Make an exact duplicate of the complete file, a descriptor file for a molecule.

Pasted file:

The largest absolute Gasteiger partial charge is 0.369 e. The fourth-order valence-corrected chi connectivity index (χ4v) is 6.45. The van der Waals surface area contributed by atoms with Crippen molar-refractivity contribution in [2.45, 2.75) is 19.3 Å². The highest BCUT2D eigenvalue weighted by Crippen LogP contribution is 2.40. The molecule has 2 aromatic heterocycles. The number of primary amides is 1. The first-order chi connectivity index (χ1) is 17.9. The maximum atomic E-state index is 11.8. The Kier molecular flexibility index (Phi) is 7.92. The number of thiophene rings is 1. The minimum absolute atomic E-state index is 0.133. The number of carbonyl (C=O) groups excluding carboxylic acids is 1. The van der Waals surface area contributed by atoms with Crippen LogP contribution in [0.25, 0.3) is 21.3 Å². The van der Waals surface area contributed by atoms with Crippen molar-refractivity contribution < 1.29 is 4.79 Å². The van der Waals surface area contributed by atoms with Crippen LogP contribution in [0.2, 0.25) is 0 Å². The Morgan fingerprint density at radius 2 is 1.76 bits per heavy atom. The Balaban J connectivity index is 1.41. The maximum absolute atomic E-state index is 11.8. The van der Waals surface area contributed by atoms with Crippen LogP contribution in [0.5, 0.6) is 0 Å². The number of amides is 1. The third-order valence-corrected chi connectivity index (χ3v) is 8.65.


The largest absolute Gasteiger partial charge is 0.369 e. The fourth-order valence-corrected chi connectivity index (χ4v) is 6.45. The van der Waals surface area contributed by atoms with Crippen molar-refractivity contribution in [2.45, 2.75) is 19.3 Å². The highest BCUT2D eigenvalue weighted by Crippen LogP contribution is 2.40. The molecule has 2 aromatic heterocycles. The number of primary amides is 1. The first-order chi connectivity index (χ1) is 17.9. The maximum atomic E-state index is 11.8. The Kier molecular flexibility index (Phi) is 7.92. The number of thiophene rings is 1. The minimum absolute atomic E-state index is 0.133. The number of carbonyl (C=O) groups excluding carboxylic acids is 1. The van der Waals surface area contributed by atoms with Crippen LogP contribution in [0.25, 0.3) is 21.3 Å². The van der Waals surface area contributed by atoms with Crippen molar-refractivity contribution < 1.29 is 4.79 Å². The van der Waals surface area contributed by atoms with Crippen LogP contribution in [0.2, 0.25) is 0 Å². The Morgan fingerprint density at radius 2 is 1.76 bits per heavy atom. The Balaban J connectivity index is 1.41. The maximum absolute atomic E-state index is 11.8. The van der Waals surface area contributed by atoms with Crippen LogP contribution in [0.5, 0.6) is 0 Å². The number of amides is 1. The third-order valence-corrected chi connectivity index (χ3v) is 8.65.